January 10, 2018
The term ‘consumer’ has been used over the last decades to identify the user of our brands. This is in fact an artefact of ancient history when in a simpler world we regressed to try to find easier ways to identify convenient targets for advertising strategies. Now that we begin to see the effect of technology on the attitudes and mind-set of individuals in our communities, we have to change the way we connect with them.
None of us want to be labelled as consumer, shopper or user, all the terms in marketing that we use to describe an apparently nameless, shapeless, emotionless entity, whose sole function is to be attracted by our brands communication and compelled to buy our products and services. These individuals are unique, each one of us has our own personality, loves, hates, lives, and passions and we hate that someone would seek to label us as one of a mass.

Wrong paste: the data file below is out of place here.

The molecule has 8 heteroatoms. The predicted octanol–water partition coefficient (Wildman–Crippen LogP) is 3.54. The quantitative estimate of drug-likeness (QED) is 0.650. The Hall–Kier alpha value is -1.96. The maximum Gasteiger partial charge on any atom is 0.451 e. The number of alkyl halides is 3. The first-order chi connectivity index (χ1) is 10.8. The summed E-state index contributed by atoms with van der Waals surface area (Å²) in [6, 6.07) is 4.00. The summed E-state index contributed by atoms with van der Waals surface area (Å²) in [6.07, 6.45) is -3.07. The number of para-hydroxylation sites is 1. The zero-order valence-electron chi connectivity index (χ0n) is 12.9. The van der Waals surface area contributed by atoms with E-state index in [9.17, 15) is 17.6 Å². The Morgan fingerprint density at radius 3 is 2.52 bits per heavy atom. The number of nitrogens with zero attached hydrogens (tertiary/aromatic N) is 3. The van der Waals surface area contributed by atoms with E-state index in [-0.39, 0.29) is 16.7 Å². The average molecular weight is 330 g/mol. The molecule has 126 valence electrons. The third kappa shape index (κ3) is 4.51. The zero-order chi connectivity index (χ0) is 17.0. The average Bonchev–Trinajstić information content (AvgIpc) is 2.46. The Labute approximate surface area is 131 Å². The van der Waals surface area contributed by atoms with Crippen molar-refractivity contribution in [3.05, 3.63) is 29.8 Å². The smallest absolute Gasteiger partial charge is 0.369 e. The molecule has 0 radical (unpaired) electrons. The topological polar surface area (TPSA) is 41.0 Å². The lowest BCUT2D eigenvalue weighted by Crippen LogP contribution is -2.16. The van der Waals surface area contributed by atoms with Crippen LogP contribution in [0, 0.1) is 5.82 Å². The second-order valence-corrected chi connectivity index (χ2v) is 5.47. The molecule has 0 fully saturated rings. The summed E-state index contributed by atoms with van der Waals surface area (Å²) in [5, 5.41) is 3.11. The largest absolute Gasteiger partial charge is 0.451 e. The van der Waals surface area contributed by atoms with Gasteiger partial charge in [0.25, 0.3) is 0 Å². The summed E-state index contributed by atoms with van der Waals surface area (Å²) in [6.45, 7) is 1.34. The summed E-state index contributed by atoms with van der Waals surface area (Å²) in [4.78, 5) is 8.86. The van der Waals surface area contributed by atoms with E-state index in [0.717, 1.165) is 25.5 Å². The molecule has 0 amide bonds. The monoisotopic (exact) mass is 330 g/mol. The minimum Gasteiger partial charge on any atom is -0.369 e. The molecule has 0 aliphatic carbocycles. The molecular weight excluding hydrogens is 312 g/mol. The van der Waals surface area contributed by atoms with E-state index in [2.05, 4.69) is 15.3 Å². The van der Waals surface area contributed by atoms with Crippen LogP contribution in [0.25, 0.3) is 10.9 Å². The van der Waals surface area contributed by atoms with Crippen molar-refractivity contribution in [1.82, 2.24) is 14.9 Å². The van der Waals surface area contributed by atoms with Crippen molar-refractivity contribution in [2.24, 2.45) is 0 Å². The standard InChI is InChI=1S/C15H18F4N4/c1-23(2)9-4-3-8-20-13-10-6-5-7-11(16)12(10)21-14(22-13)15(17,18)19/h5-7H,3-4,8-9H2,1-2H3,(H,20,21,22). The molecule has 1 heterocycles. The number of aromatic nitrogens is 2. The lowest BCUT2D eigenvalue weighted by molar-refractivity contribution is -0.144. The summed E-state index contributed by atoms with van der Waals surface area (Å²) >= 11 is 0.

In building our brands, we have to recognise these individuals. We have to go beyond the demographic, the statistic, the facts and we have to dig down to understand why they may behave and act in certain ways and how they feel and value themselves, their friends and families, and the communities around them.
The recent political chaos that has broken all rules on who would vote in what way, is a great example of when even national government does not understand the people that it serves. As brands, we have a unique opportunity through technology and through deeper analysis and hypothesis, to bring to life the individuals that we seek to engage when developing a more emotional relationship with our organisation, our brands and our products and services. Ignoring them will consign us to the dustbin, whereas embracing them with all of their intricacies, nuance, and colour will allow us not only to mean something to our communities, but also to create the sense of purpose within our organisations. Not just to sell product, but to change and improve life.